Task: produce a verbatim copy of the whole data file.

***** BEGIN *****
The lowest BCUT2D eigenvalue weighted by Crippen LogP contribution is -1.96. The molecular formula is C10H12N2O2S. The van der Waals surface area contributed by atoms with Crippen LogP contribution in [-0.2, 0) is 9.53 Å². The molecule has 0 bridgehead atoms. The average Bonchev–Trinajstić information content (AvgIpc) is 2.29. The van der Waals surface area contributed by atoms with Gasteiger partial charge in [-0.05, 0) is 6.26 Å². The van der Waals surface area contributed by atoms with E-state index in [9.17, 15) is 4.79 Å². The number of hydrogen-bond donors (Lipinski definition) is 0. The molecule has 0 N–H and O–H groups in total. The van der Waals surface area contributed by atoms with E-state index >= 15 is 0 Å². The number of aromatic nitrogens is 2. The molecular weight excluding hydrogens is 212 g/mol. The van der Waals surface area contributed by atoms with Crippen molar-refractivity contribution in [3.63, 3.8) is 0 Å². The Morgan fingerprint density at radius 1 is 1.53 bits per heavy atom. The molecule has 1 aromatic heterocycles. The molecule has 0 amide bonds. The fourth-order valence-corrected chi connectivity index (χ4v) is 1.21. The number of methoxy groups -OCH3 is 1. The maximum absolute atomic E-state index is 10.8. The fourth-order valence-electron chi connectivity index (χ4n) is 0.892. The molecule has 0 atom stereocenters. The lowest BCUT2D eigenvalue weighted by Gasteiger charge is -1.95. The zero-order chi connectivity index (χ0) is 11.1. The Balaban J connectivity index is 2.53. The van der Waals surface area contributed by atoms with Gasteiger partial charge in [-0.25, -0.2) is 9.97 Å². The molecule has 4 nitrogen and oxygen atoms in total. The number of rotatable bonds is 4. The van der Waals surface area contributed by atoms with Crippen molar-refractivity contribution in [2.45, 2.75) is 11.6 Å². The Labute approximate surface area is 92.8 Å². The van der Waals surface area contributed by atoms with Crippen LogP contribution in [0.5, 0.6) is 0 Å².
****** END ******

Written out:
The lowest BCUT2D eigenvalue weighted by Crippen LogP contribution is -1.96. The molecular formula is C10H12N2O2S. The van der Waals surface area contributed by atoms with Crippen LogP contribution in [-0.2, 0) is 9.53 Å². The molecule has 0 bridgehead atoms. The average Bonchev–Trinajstić information content (AvgIpc) is 2.29. The van der Waals surface area contributed by atoms with Gasteiger partial charge in [-0.05, 0) is 6.26 Å². The van der Waals surface area contributed by atoms with E-state index in [9.17, 15) is 4.79 Å². The number of hydrogen-bond donors (Lipinski definition) is 0. The molecule has 0 N–H and O–H groups in total. The van der Waals surface area contributed by atoms with E-state index >= 15 is 0 Å². The number of aromatic nitrogens is 2. The molecular weight excluding hydrogens is 212 g/mol. The van der Waals surface area contributed by atoms with Crippen molar-refractivity contribution in [3.63, 3.8) is 0 Å². The Morgan fingerprint density at radius 1 is 1.53 bits per heavy atom. The molecule has 1 aromatic heterocycles. The molecule has 0 amide bonds. The fourth-order valence-corrected chi connectivity index (χ4v) is 1.21. The number of methoxy groups -OCH3 is 1. The maximum absolute atomic E-state index is 10.8. The fourth-order valence-electron chi connectivity index (χ4n) is 0.892. The molecule has 0 atom stereocenters. The lowest BCUT2D eigenvalue weighted by Gasteiger charge is -1.95. The zero-order chi connectivity index (χ0) is 11.1. The Balaban J connectivity index is 2.53. The van der Waals surface area contributed by atoms with Gasteiger partial charge in [-0.25, -0.2) is 9.97 Å². The molecule has 4 nitrogen and oxygen atoms in total. The number of rotatable bonds is 4. The van der Waals surface area contributed by atoms with Crippen molar-refractivity contribution in [2.45, 2.75) is 11.6 Å². The Labute approximate surface area is 92.8 Å². The van der Waals surface area contributed by atoms with Crippen LogP contribution in [0.5, 0.6) is 0 Å².